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Wednesday, August 22, 2007

How to do a successful technical presentation

Update: more on this subject here

I have done my fair share of technical presales calls and proofs of concept. I have a few notes on what I've found to help them be successful.

  1. Ditch the acronyms and technobabble
    Also known as know thy audience. If you can learn to bridge the gap to the non-technical crowd, you'll be leagues ahead of your cohorts. I use my wife as a sounding board for technical explanations; if I can explain it to her, I know I've sufficiently simplified things.

  2. Get rid of Powerpoint, if possible.
    If not, follow my revised version of Guy Kawasaki's 10/20/30 rule. I suggest no more than 5 slides, 10 minutes to discuss the slides, and 30 point font, minimum. Consider it the 5/10/30 rule. Do Not read from the slides.

  3. Ask questions.
    Nobody is opposed to answering legitimate questions. I took a Solution Selling course, and was amused to learn that sales people typically have 18 months of increasing effectiveness in a new position, and then productivity falls off. This is, also, coincidentally, the same point at which most people "learn all there is to know" about a product or service, and stop asking questions.

  4. Use the whiteboard to your advantage
    This ties in with the previous point-- use the whiteboard to ask questions. Ask about their environment. Draw it on the whiteboard. Ask leading questions about the potential solution you're looking to provide. Draw the solution into their environment.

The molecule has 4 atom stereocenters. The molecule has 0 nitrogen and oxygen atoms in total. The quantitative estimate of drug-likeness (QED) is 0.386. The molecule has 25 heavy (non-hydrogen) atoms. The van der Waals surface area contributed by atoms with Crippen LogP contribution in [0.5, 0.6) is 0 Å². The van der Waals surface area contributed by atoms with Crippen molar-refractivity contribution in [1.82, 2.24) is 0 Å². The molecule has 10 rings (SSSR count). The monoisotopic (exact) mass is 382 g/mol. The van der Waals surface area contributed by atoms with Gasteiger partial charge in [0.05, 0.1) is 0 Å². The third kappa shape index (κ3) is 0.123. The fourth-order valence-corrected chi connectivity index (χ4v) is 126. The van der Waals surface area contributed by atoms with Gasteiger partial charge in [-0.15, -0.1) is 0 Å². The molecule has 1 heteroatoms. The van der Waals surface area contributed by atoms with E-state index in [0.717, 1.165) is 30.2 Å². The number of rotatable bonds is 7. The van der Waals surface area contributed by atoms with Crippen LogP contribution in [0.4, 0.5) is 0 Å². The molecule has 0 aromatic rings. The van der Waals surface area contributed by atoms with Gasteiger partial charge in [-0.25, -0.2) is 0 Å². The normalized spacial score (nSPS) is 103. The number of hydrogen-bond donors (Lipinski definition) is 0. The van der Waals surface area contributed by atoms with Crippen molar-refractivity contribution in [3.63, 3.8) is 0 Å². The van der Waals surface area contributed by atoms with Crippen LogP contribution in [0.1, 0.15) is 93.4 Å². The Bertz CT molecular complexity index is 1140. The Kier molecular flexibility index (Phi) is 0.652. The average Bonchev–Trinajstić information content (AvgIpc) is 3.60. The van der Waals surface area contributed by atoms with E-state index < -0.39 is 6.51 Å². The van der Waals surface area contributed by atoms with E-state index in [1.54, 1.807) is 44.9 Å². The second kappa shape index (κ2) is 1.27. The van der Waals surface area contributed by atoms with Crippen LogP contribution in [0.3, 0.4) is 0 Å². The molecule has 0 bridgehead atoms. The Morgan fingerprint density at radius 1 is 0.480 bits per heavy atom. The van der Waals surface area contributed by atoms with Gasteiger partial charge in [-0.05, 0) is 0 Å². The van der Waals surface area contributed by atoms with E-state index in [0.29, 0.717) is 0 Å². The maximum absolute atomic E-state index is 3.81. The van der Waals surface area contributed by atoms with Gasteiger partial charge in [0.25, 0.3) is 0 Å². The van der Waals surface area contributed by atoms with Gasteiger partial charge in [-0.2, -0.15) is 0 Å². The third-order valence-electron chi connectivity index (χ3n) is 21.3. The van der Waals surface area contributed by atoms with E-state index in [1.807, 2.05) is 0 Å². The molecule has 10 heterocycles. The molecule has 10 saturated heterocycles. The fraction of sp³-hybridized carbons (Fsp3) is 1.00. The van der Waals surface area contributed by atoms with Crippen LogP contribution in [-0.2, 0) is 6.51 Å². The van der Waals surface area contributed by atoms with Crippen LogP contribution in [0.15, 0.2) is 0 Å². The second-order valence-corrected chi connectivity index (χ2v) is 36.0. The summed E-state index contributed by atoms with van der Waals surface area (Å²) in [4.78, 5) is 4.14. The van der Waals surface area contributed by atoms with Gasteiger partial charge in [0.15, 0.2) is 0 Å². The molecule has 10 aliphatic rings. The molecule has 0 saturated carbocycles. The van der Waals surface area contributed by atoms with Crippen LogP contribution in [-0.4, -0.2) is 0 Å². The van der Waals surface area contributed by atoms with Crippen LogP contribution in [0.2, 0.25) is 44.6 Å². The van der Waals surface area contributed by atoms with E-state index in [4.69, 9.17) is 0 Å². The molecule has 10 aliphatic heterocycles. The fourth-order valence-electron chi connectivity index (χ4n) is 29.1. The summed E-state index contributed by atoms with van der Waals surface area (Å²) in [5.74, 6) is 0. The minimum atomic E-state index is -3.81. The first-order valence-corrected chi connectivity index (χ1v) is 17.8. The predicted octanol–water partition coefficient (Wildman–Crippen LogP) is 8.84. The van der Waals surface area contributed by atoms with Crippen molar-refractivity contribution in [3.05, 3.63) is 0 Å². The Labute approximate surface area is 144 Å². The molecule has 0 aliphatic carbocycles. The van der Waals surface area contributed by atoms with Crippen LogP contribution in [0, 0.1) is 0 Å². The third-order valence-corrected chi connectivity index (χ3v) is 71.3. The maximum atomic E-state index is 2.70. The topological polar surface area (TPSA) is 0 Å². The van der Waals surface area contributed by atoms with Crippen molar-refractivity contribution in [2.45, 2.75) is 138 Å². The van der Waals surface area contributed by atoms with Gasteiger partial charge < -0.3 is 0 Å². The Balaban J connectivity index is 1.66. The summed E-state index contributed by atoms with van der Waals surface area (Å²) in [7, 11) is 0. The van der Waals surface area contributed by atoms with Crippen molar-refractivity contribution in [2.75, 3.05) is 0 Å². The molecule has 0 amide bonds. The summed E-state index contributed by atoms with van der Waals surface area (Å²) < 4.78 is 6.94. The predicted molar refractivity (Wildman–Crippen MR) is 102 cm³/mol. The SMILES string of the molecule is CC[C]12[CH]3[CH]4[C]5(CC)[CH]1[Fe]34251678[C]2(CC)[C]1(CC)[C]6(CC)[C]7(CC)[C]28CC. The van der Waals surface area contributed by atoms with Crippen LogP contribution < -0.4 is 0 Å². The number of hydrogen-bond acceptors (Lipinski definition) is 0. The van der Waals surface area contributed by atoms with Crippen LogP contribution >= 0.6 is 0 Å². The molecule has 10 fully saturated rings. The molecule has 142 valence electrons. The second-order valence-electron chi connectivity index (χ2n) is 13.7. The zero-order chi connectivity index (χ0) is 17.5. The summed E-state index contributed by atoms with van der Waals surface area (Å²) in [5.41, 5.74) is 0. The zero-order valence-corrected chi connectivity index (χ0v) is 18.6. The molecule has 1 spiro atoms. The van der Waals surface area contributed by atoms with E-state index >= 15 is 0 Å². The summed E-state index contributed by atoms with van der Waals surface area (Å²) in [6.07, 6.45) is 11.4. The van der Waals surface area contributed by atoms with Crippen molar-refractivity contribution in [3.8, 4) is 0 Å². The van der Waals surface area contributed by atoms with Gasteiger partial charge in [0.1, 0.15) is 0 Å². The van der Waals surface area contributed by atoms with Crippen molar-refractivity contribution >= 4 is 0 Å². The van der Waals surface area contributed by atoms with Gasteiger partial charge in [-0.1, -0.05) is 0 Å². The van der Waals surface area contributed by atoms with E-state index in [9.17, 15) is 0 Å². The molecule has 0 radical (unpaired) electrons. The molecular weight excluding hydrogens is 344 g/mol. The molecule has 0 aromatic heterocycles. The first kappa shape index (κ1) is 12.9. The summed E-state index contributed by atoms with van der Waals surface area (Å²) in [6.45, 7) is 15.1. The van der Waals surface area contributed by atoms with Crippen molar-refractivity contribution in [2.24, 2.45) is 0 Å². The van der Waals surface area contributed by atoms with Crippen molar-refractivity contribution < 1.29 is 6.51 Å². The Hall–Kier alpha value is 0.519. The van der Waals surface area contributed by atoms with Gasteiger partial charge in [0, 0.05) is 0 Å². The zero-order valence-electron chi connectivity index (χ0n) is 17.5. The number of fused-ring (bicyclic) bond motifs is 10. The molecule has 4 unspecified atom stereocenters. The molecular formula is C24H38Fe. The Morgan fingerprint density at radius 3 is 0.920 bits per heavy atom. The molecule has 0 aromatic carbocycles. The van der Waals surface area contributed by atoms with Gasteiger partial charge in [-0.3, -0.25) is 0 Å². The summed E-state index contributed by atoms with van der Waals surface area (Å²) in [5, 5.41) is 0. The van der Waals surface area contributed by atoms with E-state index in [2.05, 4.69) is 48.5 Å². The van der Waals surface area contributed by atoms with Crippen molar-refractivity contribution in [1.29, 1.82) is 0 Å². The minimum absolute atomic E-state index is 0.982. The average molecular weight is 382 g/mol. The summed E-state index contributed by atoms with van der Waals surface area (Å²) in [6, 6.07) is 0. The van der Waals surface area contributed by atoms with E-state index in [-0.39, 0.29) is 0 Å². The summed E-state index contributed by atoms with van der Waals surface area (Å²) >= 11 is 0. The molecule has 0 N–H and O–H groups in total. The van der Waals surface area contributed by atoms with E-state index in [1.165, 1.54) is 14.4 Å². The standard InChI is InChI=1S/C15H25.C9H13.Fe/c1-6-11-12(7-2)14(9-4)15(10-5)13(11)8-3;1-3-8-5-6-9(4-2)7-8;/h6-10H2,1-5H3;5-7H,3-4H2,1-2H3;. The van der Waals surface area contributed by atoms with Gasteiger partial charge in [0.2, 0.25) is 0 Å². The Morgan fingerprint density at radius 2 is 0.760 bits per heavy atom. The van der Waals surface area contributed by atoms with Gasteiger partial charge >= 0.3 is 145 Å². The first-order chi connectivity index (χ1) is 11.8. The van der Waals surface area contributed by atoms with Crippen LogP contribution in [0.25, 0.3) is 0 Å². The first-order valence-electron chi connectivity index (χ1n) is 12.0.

5. Use your hands to emphasize points.
    This article points out that using gestures makes a math teacher more effective than their less gesticulating counterparts (from the article):
    Susan Goldin-Meadow, a professor of psychology at the University of Chicago, found in a recent study that Chicago schoolchildren learned math best when the gestures of teachers enhanced their words rather than simply repeating them.

  6. Don't fall into the perception vs. correctness trap.
    I was once giving a presentation, and the customer asked me if turning on encryption would affect performance. The obvious technically correct answer is that yes, it does impact performance.

    So I told him yes, that it had a 20% impact on performance. This was also technically correct.

    And the wrong answer.

    Why? Because I could have told him (and whiteboarded) that an average transaction takes 2 seconds, to which we add 2/10ths of a second, to which encryption adds 20%. In total, encryption adds .04 seconds to a 2.2 second transaction. And then told him, "basically, no, encryption does not affect performance."

  7. Make your demonstration interface with their infrastructure.
    I used to work at WRQ (now Attachmate), and consulted on a product called Verastream. We really started to hit our stride when we honed our ability to interface with a mainframe in an afternoon. We would walk in, exchange pleasantries, talk about the potential solution, and have a web or web services interface to the mainframe up in hours.

    Customers were always amazed that we could make it work so quickly, and the real power was in the idea that it wasn't just a canned demonstration, it really was their mainframe.

    My current employer (MessageGate) is announcing an update to our current IIS adapter which will be much easier to plug into a test Exchange server and demonstrate our email governance capabilities. I'm excited, not because we can't already demonstrate our software, but because it will make demonstrating our software in a live (test) environment that much easier.

In short, it's all about interactivity. One-sided discussions aren't really discussions at all; there's no chance of establishing rapport or coming to a common understanding. Both of these are necessary to move the sales cycle forward.

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